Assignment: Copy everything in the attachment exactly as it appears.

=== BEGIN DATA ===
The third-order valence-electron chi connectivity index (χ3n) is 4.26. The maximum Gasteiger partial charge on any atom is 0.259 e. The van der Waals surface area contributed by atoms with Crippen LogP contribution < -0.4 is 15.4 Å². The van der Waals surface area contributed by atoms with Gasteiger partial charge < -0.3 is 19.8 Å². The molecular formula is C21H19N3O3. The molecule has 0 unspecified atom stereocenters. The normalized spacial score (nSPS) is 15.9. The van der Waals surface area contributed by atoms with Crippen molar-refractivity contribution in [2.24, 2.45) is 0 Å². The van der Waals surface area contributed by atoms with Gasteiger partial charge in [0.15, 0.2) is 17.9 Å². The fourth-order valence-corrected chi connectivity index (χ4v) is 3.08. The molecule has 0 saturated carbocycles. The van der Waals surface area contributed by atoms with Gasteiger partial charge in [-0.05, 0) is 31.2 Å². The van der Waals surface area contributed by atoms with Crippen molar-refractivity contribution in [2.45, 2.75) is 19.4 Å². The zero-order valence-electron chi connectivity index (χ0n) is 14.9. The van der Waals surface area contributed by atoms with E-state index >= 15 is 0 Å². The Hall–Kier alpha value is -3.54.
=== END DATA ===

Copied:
The third-order valence-electron chi connectivity index (χ3n) is 4.26. The maximum Gasteiger partial charge on any atom is 0.259 e. The van der Waals surface area contributed by atoms with Crippen LogP contribution < -0.4 is 15.4 Å². The van der Waals surface area contributed by atoms with Gasteiger partial charge < -0.3 is 19.8 Å². The molecular formula is C21H19N3O3. The molecule has 0 unspecified atom stereocenters. The normalized spacial score (nSPS) is 15.9. The van der Waals surface area contributed by atoms with Crippen molar-refractivity contribution in [2.24, 2.45) is 0 Å². The van der Waals surface area contributed by atoms with Gasteiger partial charge in [0.15, 0.2) is 17.9 Å². The fourth-order valence-corrected chi connectivity index (χ4v) is 3.08. The molecule has 0 saturated carbocycles. The van der Waals surface area contributed by atoms with Gasteiger partial charge in [-0.05, 0) is 31.2 Å². The van der Waals surface area contributed by atoms with Crippen molar-refractivity contribution in [2.45, 2.75) is 19.4 Å². The zero-order valence-electron chi connectivity index (χ0n) is 14.9. The van der Waals surface area contributed by atoms with E-state index >= 15 is 0 Å². The Hall–Kier alpha value is -3.54.